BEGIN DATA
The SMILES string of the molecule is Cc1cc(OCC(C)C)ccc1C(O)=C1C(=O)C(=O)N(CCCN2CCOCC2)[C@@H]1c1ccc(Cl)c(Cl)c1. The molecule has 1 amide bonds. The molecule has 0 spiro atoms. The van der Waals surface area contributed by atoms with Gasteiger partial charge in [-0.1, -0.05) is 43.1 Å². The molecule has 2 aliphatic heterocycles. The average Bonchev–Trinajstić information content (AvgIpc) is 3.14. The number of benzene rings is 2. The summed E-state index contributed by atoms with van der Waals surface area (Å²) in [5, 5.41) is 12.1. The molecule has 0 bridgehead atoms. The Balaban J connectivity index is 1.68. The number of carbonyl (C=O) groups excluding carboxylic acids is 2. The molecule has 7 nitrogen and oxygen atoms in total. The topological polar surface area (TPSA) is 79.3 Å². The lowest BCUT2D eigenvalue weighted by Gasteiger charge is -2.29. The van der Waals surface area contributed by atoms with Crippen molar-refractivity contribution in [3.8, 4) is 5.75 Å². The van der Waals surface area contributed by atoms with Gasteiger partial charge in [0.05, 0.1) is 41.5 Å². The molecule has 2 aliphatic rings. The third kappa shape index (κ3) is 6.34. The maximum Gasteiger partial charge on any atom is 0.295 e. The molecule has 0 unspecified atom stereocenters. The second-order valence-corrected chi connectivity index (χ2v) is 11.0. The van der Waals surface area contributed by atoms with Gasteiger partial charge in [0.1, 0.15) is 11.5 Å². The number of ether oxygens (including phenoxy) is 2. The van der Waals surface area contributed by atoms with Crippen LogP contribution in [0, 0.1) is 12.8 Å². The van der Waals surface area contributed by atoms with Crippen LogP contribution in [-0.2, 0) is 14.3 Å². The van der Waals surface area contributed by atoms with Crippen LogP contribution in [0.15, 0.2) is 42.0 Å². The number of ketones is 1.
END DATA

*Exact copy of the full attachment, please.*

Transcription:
The SMILES string of the molecule is Cc1cc(OCC(C)C)ccc1C(O)=C1C(=O)C(=O)N(CCCN2CCOCC2)[C@@H]1c1ccc(Cl)c(Cl)c1. The molecule has 1 amide bonds. The molecule has 0 spiro atoms. The van der Waals surface area contributed by atoms with Gasteiger partial charge in [-0.1, -0.05) is 43.1 Å². The molecule has 2 aliphatic heterocycles. The average Bonchev–Trinajstić information content (AvgIpc) is 3.14. The number of benzene rings is 2. The summed E-state index contributed by atoms with van der Waals surface area (Å²) in [5, 5.41) is 12.1. The molecule has 0 bridgehead atoms. The Balaban J connectivity index is 1.68. The number of carbonyl (C=O) groups excluding carboxylic acids is 2. The molecule has 7 nitrogen and oxygen atoms in total. The topological polar surface area (TPSA) is 79.3 Å². The lowest BCUT2D eigenvalue weighted by Gasteiger charge is -2.29. The van der Waals surface area contributed by atoms with Crippen molar-refractivity contribution in [3.8, 4) is 5.75 Å². The van der Waals surface area contributed by atoms with Gasteiger partial charge in [0.05, 0.1) is 41.5 Å². The molecule has 2 aliphatic rings. The third kappa shape index (κ3) is 6.34. The maximum Gasteiger partial charge on any atom is 0.295 e. The molecule has 0 unspecified atom stereocenters. The second-order valence-corrected chi connectivity index (χ2v) is 11.0. The van der Waals surface area contributed by atoms with Gasteiger partial charge in [0.1, 0.15) is 11.5 Å². The number of ether oxygens (including phenoxy) is 2. The van der Waals surface area contributed by atoms with Crippen LogP contribution in [0, 0.1) is 12.8 Å². The van der Waals surface area contributed by atoms with Crippen LogP contribution in [-0.2, 0) is 14.3 Å². The van der Waals surface area contributed by atoms with Crippen LogP contribution in [0.15, 0.2) is 42.0 Å². The number of ketones is 1.